However, an increasing number of EV models now employ a heat pump instead of a heating element, and a heat pump is about four times as efficient. This can drastically reduce the depletion from heating an EV in cold weather. At the end of 2021, a report by Recurrent showed how the range varied for a variety of popular EV models in freezing temperatures versus 70F (21C), which is generally considered the optimum ambient temperature for driving an EV. Teslas, which generally have heat pumps, lost virtually nothing, but the worst cars lost 30%. That’s not great, but it’s nothing like “half the range”, and most recent EVs don’t fare that badly. A Nissan Leaf 62kWh lost just 14%. An EV also uses energy with air conditioning, but so do internal combustion cars. It’s not so obvious, but if you turn on an ICE car’s air conditioning it will use up a little more petrol running the compressor to operate it.
The EV range loss in extreme temperatures isn’t just from heating or cooling the passengers. The batteries also have an optimal operating temperature. But virtually all contemporary EVs have thermal management systems that mitigate for this effectively.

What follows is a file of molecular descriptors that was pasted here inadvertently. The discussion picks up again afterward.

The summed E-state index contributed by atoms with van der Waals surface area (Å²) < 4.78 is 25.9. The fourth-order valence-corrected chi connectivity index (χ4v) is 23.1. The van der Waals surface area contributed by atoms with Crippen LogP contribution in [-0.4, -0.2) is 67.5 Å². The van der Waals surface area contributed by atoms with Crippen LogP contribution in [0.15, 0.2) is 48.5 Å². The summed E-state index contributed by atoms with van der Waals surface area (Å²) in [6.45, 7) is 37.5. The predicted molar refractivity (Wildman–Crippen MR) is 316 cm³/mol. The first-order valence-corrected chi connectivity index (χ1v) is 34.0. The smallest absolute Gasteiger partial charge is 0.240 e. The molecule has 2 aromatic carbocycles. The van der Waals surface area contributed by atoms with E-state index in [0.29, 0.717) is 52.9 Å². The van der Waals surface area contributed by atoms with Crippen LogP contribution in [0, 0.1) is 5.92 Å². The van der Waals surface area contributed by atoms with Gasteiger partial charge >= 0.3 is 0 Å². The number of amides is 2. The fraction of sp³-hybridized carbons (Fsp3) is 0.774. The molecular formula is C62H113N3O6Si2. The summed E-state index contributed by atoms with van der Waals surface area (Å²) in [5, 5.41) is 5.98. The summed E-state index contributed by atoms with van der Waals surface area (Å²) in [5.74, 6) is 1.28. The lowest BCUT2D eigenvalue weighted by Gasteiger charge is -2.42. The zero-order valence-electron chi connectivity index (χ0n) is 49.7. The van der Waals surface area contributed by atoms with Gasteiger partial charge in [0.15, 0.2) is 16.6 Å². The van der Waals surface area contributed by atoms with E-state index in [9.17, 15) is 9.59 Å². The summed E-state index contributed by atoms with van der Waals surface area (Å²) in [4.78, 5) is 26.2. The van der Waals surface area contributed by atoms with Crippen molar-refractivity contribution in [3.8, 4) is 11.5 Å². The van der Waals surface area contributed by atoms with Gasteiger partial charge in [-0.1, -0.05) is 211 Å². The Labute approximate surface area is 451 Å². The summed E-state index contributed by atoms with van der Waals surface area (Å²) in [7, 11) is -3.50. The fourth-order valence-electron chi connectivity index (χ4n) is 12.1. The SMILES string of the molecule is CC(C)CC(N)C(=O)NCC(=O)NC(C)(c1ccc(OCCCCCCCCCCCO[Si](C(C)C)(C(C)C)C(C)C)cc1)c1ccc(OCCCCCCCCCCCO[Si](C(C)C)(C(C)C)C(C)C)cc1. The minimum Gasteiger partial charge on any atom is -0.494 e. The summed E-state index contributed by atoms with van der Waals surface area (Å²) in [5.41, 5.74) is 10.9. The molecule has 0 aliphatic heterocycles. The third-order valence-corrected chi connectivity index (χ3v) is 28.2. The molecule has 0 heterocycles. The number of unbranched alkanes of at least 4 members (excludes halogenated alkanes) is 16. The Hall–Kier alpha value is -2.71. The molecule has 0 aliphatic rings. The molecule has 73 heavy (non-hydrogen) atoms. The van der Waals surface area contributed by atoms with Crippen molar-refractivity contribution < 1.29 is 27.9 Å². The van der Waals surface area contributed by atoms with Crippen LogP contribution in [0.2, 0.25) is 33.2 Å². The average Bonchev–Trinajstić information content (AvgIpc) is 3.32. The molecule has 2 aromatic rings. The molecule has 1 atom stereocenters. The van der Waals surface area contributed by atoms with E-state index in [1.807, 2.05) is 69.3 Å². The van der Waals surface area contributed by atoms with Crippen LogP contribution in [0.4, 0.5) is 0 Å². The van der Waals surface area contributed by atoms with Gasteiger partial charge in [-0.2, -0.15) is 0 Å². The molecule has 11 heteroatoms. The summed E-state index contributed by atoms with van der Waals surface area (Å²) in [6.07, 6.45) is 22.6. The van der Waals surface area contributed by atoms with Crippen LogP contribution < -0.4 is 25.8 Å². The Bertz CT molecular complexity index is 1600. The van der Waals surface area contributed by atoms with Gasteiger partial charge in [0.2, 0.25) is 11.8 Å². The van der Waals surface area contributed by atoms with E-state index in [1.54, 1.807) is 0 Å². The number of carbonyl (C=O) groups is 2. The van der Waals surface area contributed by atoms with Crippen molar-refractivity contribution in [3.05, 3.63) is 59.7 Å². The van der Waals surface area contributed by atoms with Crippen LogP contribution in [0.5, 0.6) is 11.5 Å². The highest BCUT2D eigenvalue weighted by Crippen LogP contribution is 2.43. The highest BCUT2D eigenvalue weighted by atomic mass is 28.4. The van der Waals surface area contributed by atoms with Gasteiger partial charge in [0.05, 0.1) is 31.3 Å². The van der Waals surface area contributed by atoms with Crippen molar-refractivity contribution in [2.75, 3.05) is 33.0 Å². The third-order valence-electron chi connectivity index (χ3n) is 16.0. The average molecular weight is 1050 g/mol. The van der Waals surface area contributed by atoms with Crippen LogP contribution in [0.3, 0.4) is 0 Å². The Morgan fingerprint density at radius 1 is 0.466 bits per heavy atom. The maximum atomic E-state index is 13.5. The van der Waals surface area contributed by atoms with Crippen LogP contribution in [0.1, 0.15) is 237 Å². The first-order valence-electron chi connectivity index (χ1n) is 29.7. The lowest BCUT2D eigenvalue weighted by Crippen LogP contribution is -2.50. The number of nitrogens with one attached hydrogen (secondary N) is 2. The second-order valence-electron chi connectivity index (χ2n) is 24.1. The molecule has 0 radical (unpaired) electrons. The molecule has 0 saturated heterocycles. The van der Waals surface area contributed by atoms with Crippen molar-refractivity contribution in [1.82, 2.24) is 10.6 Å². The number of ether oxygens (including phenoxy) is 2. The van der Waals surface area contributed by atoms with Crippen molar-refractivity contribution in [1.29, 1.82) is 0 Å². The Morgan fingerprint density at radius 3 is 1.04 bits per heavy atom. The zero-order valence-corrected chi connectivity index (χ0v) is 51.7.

How to handle a long-distance trip
Once you’ve established a basic estimate of your car’s real-world range, the situation where this is most likely to be important is a long journey. If you have convenient local charging, especially home charging, and your regular daily journeys are well within the range of your car, it almost doesn’t matter what its range actually is. Just keep it topped up when you can.
Long journeys, however, need more thought and preparation. Start off with as close to a 100% charge as you can manage. Then fire up your favourite charger location app, such as Zap-Map, PlugShare, or the app for a preferred network with a good reliability reputation such as Osprey or InstaVolt. Some cars will have good charger location “points of interest” stored in their satnavs, but it’s usually better to plan before you start driving as much as possible.